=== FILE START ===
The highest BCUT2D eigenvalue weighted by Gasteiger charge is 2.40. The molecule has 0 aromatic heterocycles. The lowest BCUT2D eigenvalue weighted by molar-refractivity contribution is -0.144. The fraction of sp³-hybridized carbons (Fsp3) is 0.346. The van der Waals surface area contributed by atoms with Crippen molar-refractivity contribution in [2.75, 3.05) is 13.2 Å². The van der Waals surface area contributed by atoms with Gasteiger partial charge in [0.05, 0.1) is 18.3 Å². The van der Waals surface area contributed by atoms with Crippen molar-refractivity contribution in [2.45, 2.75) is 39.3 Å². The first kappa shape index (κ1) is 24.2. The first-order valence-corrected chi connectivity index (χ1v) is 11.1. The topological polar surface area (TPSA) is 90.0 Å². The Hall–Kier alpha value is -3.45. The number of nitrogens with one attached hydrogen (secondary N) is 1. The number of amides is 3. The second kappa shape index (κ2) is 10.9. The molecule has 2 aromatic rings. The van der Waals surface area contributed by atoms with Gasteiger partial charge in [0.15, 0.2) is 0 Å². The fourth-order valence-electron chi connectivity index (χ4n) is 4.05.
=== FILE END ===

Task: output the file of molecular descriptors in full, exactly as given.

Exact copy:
The highest BCUT2D eigenvalue weighted by Gasteiger charge is 2.40. The molecule has 0 aromatic heterocycles. The lowest BCUT2D eigenvalue weighted by molar-refractivity contribution is -0.144. The fraction of sp³-hybridized carbons (Fsp3) is 0.346. The van der Waals surface area contributed by atoms with Crippen molar-refractivity contribution in [2.75, 3.05) is 13.2 Å². The van der Waals surface area contributed by atoms with Gasteiger partial charge in [0.05, 0.1) is 18.3 Å². The van der Waals surface area contributed by atoms with Crippen molar-refractivity contribution in [2.45, 2.75) is 39.3 Å². The first kappa shape index (κ1) is 24.2. The first-order valence-corrected chi connectivity index (χ1v) is 11.1. The topological polar surface area (TPSA) is 90.0 Å². The Hall–Kier alpha value is -3.45. The number of nitrogens with one attached hydrogen (secondary N) is 1. The number of amides is 3. The second kappa shape index (κ2) is 10.9. The molecule has 2 aromatic rings. The van der Waals surface area contributed by atoms with Gasteiger partial charge in [0.15, 0.2) is 0 Å². The fourth-order valence-electron chi connectivity index (χ4n) is 4.05.